Continue south along Burgring, part of the circular Ringstrasse that surrounds the Innere Stadt, to arrive at the Kunsthistorisches Museum (00 43 1 525240; khm.at) which has a lovely restaurant on the piano nobile. To get to it, you climb another massive marble staircase over which a temporary platform has been built so that visitors can get up close and personal to one of Klimt's first public nudes. This Egyptian figure is one of several commissioned to fit into spandrels and intercolumniations when Klimt, Ernst and Franz Matsch took on this staircase in 1890.
Now cross Museumplatz to the former imperial stables where the city has created a multi-venue arts complex, which includes the Leopold Museum (00 43 1 525700; leopoldmuseum.org). Klimt painted no ceilings here, but there are some jolly photos of him and his muse, Emilie Floge, in an exhibition about the artist's travels (until 27 August). There are also hundreds of his postcards to Emilie, many of which read like contemporary texting.
"Katzenjammer heftig", he writes about his ferocious hangover after arriving in London in 1905. Monochrome images of Klimt and Emilie having fun on the Attersee belie the erotically tortured work he was creating at the time. His famous Life and Death (1910-15) hangs in a room near by.
Emilie may well have been the woman disappearing into the painter's embrace in Klimt's iconic The Kiss (1907-08). What is less well known about her is that she ran a successful couturier's business in Mariahilferstrasse, the street next to the Leopold Museum. Walk as far as number 1b and there's a plaque commemorating her on the outside of what is now the Humanic shoe shop.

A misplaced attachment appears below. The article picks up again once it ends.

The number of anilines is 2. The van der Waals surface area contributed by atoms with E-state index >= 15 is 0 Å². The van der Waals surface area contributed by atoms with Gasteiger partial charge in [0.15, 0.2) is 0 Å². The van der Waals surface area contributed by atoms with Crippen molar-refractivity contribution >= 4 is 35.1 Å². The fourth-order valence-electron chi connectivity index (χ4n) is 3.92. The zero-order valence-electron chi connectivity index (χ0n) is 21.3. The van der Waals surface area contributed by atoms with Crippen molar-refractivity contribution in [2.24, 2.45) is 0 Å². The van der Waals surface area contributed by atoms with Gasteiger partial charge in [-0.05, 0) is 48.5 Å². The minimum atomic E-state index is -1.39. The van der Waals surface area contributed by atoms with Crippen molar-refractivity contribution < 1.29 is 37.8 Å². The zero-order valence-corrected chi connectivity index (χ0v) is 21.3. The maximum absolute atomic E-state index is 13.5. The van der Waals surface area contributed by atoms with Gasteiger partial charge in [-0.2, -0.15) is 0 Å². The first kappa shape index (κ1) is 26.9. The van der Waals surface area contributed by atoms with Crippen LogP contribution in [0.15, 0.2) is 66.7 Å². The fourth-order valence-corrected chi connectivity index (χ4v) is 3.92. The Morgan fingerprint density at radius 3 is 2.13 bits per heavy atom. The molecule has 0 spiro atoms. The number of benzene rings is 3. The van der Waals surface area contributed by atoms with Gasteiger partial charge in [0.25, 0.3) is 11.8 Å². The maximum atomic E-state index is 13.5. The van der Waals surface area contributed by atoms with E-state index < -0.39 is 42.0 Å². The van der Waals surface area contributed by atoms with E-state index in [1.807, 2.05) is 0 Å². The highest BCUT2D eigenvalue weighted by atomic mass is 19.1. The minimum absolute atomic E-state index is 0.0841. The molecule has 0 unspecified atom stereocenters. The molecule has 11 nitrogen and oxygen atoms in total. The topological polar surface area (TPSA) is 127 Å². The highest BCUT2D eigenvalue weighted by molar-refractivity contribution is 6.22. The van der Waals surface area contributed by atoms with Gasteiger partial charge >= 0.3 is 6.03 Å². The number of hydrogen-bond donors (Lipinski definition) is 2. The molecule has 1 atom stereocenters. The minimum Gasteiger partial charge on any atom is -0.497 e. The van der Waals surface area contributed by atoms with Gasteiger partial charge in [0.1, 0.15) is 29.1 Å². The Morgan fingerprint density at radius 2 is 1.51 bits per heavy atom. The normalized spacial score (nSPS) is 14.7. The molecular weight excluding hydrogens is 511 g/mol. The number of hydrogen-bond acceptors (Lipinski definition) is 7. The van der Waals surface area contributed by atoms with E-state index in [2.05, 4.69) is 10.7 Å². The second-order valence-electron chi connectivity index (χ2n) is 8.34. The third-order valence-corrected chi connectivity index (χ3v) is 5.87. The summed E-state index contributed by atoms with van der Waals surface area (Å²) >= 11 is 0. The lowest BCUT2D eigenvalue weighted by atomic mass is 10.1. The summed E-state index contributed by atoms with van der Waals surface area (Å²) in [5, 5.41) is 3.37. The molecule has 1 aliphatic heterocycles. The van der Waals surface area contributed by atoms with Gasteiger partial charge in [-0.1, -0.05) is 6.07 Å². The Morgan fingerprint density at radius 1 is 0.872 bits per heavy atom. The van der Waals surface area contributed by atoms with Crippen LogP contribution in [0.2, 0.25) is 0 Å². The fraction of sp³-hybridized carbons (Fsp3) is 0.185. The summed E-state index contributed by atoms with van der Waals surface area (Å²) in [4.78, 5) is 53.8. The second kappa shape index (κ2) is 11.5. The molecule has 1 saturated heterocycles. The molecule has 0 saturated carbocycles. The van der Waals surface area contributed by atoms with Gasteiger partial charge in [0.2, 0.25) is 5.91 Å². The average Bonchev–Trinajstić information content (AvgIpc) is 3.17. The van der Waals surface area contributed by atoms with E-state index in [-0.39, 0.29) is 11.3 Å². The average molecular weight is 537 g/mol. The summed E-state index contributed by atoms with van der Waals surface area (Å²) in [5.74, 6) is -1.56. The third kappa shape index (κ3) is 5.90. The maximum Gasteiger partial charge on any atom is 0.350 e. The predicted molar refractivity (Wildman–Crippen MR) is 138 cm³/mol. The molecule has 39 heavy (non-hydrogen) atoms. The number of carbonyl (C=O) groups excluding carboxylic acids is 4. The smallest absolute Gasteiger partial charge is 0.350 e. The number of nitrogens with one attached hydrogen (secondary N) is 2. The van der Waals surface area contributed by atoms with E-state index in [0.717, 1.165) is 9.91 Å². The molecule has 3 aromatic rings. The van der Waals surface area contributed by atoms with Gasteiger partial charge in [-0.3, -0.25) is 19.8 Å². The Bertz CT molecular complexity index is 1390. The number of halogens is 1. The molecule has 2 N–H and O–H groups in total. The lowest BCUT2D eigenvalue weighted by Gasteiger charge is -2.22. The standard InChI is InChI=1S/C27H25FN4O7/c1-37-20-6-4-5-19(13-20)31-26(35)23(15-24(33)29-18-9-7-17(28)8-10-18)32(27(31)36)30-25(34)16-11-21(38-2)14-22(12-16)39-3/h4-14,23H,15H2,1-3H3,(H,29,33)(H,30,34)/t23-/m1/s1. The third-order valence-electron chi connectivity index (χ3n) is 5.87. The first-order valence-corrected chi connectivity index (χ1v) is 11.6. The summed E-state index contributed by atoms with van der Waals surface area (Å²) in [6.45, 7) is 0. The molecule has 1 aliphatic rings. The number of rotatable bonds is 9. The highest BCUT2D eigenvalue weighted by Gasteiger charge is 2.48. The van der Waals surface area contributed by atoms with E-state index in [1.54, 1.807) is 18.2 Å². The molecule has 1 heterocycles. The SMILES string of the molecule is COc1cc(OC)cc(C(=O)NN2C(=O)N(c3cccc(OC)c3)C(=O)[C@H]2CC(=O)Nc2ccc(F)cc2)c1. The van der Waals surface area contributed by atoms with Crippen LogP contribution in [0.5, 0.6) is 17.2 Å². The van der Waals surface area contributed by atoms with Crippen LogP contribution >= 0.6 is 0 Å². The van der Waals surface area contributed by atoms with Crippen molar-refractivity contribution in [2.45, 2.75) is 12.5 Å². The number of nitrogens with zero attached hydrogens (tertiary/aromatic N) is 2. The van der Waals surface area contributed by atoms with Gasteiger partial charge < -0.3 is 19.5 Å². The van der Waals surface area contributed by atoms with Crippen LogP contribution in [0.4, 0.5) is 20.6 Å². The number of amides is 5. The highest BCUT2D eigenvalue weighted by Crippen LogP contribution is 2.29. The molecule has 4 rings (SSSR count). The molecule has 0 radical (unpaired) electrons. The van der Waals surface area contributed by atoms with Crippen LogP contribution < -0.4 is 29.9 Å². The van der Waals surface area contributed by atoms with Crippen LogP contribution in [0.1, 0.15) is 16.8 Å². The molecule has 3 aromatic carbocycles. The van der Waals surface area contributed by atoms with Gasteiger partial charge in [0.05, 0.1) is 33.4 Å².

Returning to Museumplatz, it's already possible to see the Secession Building (00 43 1 587 5307; secession.at) at the end of Getreidemarkt. Given its cupola of golden laurels, this iconic white cube could have been designed by Klimt – but it wasn't. Klimt was, however, the first president of the Secessionist movement from 1897 to 1905, after he and a number of colleagues broke away from the Association of Austrian Artists. Klimt's famous Beethoven Frieze (1902) is now housed in the basement. By this time he had embraced a two-dimensional symbolism of feverish naked women, eunuchs, madames and monsters.